MOVING TO A POPULATION-BASED PERSPECTIVE

At present, when the nursing profession addresses environmental health at all, it is generally in the context of the individual patient or the patient's family. However, as in the case of health issues related to environmental justice, an equally important dimension of environmental health is the community context. Populations of entire neighborhoods and regions can be affected by industrial pollution, waste disposal facilities, contaminated streams and soil, toxic incinerator emissions, and other potential environmental threats to health.

The effects of environmental hazards on the health of the community often generate public controversy, and concerned citizens organize their communities to protect their health, legal, and financial interests. One of the most familiar examples occurred at Love Canal, New York, in the 1960s when citizens learned that their residential neighborhood was contaminated with potentially dangerous industrial waste. They organized under the leadership of Lois Gibbs, a resident of the community with no special training in environmental issues, and sought professional help from local and state health department officials and scientific experts. Their concern eventually grew into a major social movement involving litigation, social protest, and government intervention. Because of the national media attention that the movement received, Love Canal became an important symbol for the national environmental movement. Ms. Gibbs' organization developed its own scientific expertise through self-training with expert assistance. The organization subsequently developed into a national resource center (see Appendix D), offering technical assistance to communities facing environmental health threats. Other more recent examples of community-based environmental health activism abound (Ashford, 1994; Needleman and Landrigan, 1994). Some of these efforts occur on an entirely local level. Others (for example, dioxin in the soil at Times Beach, Missouri, and contaminated drinking water at Woburn, Massachusetts) have been covered intensively by the national press and television networks and have become the focus of major health research efforts.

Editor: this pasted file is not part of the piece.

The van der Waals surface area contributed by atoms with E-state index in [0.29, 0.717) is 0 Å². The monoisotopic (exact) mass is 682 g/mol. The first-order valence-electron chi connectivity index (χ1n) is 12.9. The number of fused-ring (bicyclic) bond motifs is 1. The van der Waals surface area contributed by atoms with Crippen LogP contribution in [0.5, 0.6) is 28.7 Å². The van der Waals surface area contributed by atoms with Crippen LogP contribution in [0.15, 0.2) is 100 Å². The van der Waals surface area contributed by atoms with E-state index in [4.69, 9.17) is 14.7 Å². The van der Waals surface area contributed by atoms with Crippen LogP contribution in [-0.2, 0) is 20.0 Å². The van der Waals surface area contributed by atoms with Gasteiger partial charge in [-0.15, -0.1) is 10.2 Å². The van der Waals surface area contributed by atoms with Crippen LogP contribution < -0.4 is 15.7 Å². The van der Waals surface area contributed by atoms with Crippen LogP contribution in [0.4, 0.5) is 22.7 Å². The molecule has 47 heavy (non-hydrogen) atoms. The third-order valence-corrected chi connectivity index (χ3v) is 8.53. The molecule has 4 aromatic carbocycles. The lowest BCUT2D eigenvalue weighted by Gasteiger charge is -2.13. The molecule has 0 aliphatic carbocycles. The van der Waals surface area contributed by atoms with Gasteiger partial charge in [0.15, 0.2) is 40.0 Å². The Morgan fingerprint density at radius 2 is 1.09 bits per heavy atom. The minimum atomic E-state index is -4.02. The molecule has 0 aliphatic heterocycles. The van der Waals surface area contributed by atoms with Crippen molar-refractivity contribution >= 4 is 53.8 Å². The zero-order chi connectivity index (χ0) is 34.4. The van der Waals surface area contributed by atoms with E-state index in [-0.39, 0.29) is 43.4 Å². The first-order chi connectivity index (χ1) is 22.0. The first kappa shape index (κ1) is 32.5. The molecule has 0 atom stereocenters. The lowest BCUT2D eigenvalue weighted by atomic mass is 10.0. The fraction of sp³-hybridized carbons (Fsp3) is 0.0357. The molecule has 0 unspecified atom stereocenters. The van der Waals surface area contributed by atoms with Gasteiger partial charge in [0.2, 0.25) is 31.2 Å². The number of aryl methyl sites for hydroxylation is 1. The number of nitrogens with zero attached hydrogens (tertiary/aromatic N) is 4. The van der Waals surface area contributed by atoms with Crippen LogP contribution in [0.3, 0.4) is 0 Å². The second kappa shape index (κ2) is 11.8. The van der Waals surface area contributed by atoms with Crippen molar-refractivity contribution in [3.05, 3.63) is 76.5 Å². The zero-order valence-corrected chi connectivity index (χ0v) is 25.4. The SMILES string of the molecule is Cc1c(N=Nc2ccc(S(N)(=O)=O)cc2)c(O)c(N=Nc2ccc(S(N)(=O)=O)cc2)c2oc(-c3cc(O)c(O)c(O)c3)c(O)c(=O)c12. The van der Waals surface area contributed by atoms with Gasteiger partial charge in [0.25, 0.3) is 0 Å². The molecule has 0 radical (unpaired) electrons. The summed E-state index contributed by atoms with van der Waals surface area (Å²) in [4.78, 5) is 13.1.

In such situations, residents of the community tend to seek help from local health professionals, including nurses. Residents will especially turn to nurses working in public health, community health, and occupational health, but nurses outside these specializations may also be drawn into the issue simply because they reside in the area and are trusted by the community. Whether or not they are prepared for the role, nurses in all fields of practice may find themselves interacting with worried residents of the community. They may be asked to assess, advise, and counsel pregnant women who are concerned about the possibility of birth defects,



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